Welcome – my name is Kieran Bohan. I am a 40-something gay Christian seeking ways to live authentically:
- a former Roman Catholic seminarian (trainee for priesthood)
- now in the first civil partnership to be registered in a place of worship in the UK
- an experienced teacher, youth worker and trainer in LGBT awareness, particularly for faith communities
- part-time chaplain to YMCA Liverpool & Sefton and YMCA St Helens
- Local Missional Leader in the Diocese of Liverpool, to co-facilitate Open Table, an ecumenical Christian worship community which offers a warm welcome to people who are Lesbian, Gay, Bisexual, Transgender, Queer / Questioning, Intersex, Asexual (LGBTQIA) and all who seek an inclusive Church
- visiting lecturer in the Education department at Edge Hill University, offering inspiration on age-appropriate teaching on gender and sexuality for trainee Primary teachers, and Christian perspectives on LGBT+ issues for Secondary Religious Education teachers
- former volunteer LGBT+ role model with Diversity Role Models, Barnardo’s and Stonewall
- contributor to several websites, including Quest, Diversity Role Models, Modern Church, Mission In The Economy, Appreciating Church, Reconcilers Together and St Ethelburga’s Centre for Reconciliation & Peace.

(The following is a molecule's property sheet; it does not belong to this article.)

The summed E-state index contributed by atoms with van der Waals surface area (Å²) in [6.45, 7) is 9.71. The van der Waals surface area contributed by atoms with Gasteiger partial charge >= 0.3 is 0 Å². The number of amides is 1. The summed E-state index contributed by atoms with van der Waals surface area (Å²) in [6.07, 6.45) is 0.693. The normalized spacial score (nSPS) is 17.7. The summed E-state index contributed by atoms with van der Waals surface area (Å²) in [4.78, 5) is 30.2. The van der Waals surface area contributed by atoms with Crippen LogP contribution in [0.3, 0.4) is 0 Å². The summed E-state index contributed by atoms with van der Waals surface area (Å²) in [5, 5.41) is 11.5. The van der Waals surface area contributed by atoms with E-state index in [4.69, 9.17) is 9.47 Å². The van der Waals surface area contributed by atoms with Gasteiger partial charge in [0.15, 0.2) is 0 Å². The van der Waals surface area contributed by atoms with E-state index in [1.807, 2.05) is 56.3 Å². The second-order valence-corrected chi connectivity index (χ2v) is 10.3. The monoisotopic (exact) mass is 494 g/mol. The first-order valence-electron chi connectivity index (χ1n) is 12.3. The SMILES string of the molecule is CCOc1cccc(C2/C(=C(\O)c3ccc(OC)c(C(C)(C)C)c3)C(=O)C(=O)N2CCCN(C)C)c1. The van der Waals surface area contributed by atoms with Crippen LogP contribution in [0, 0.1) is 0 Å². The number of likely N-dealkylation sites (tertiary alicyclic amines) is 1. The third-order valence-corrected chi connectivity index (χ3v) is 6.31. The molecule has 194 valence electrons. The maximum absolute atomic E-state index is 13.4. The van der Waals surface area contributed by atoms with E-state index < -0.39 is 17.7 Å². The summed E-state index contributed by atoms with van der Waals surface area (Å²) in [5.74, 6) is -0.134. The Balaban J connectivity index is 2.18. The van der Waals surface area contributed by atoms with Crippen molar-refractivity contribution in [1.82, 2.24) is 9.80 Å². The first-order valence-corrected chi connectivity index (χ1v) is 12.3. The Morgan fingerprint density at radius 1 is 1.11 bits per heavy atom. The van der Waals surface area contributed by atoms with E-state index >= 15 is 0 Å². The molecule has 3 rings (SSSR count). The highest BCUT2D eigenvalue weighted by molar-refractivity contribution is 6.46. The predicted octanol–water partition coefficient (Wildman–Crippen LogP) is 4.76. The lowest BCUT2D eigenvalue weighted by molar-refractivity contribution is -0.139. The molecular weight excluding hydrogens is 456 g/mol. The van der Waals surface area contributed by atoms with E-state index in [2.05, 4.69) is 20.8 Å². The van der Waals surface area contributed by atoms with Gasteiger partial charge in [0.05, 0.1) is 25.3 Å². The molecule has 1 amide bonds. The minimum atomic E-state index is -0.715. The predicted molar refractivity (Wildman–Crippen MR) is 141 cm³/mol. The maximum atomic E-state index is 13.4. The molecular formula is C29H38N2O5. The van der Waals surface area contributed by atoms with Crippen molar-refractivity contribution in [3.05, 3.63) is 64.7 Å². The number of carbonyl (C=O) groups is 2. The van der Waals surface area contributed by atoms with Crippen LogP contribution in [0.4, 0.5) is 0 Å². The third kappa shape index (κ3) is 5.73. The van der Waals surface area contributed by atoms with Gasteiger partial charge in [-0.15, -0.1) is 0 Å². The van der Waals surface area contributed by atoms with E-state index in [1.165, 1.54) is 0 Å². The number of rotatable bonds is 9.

- sharing stories of faith, hope and love, to inspire and challenge.
Why ‘A brave faith’?
When I began writing this blog I did so under a pseudonym – ‘Jack-With-No-Box’. I explained the origin of that name and of the the title of the blog in an early post here. I headed the blog in the early years with this image: Jacob and the Angel by Alexander Louis Leloir. It represented something of my experience of ‘wrestling for blessing’, which I first wrote about here.
As I grew in confidence following publicity of our civil partnership and media requests for interviews following the UK Government’s consultation on same-sex marriage in England and Wales, I began writing more openly under my own name, and headed the blog using this photo of my husband and I on the threshold of the church on the day of our civil partnership. I wrote about the significance of this image for us here.
While I still write under my own name, I have reverted to the image of Jacob and the Angel to reflect the wrestling with ideas, identities and theologies about which I often write.
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